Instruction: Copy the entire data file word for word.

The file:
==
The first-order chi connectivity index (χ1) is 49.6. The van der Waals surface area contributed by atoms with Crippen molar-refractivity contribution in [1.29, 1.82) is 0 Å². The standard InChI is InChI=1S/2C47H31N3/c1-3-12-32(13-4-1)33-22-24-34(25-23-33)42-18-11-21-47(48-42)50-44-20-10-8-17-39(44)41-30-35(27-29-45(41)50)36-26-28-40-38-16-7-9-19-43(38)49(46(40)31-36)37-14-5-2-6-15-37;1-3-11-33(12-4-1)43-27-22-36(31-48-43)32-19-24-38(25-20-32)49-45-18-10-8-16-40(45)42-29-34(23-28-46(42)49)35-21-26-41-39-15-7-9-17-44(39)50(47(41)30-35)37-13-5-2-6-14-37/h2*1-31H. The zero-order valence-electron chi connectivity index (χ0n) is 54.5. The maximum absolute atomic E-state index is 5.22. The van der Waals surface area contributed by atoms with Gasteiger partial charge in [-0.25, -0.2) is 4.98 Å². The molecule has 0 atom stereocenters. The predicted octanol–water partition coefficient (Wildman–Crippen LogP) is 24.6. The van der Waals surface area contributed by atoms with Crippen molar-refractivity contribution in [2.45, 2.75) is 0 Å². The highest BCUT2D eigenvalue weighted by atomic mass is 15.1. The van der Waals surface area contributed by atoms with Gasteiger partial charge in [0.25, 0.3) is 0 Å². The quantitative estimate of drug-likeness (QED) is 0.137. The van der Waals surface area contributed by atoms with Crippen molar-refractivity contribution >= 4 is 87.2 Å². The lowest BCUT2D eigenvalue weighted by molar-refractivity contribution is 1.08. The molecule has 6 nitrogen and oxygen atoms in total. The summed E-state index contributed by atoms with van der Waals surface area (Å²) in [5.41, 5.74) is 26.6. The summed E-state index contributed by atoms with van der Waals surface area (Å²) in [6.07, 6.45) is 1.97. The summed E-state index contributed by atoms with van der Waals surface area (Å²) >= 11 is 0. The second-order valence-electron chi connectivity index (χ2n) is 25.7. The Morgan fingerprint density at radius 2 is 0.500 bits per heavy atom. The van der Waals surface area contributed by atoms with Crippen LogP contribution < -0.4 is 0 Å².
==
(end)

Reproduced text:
The first-order chi connectivity index (χ1) is 49.6. The van der Waals surface area contributed by atoms with Crippen molar-refractivity contribution in [1.29, 1.82) is 0 Å². The standard InChI is InChI=1S/2C47H31N3/c1-3-12-32(13-4-1)33-22-24-34(25-23-33)42-18-11-21-47(48-42)50-44-20-10-8-17-39(44)41-30-35(27-29-45(41)50)36-26-28-40-38-16-7-9-19-43(38)49(46(40)31-36)37-14-5-2-6-15-37;1-3-11-33(12-4-1)43-27-22-36(31-48-43)32-19-24-38(25-20-32)49-45-18-10-8-16-40(45)42-29-34(23-28-46(42)49)35-21-26-41-39-15-7-9-17-44(39)50(47(41)30-35)37-13-5-2-6-14-37/h2*1-31H. The zero-order valence-electron chi connectivity index (χ0n) is 54.5. The maximum absolute atomic E-state index is 5.22. The van der Waals surface area contributed by atoms with Gasteiger partial charge in [-0.25, -0.2) is 4.98 Å². The molecule has 0 atom stereocenters. The predicted octanol–water partition coefficient (Wildman–Crippen LogP) is 24.6. The van der Waals surface area contributed by atoms with Crippen molar-refractivity contribution in [2.45, 2.75) is 0 Å². The highest BCUT2D eigenvalue weighted by atomic mass is 15.1. The van der Waals surface area contributed by atoms with Gasteiger partial charge in [0.25, 0.3) is 0 Å². The quantitative estimate of drug-likeness (QED) is 0.137. The van der Waals surface area contributed by atoms with Crippen molar-refractivity contribution >= 4 is 87.2 Å². The lowest BCUT2D eigenvalue weighted by molar-refractivity contribution is 1.08. The molecule has 6 nitrogen and oxygen atoms in total. The summed E-state index contributed by atoms with van der Waals surface area (Å²) in [5.41, 5.74) is 26.6. The summed E-state index contributed by atoms with van der Waals surface area (Å²) in [6.07, 6.45) is 1.97. The summed E-state index contributed by atoms with van der Waals surface area (Å²) >= 11 is 0. The second-order valence-electron chi connectivity index (χ2n) is 25.7. The Morgan fingerprint density at radius 2 is 0.500 bits per heavy atom. The van der Waals surface area contributed by atoms with Crippen LogP contribution < -0.4 is 0 Å².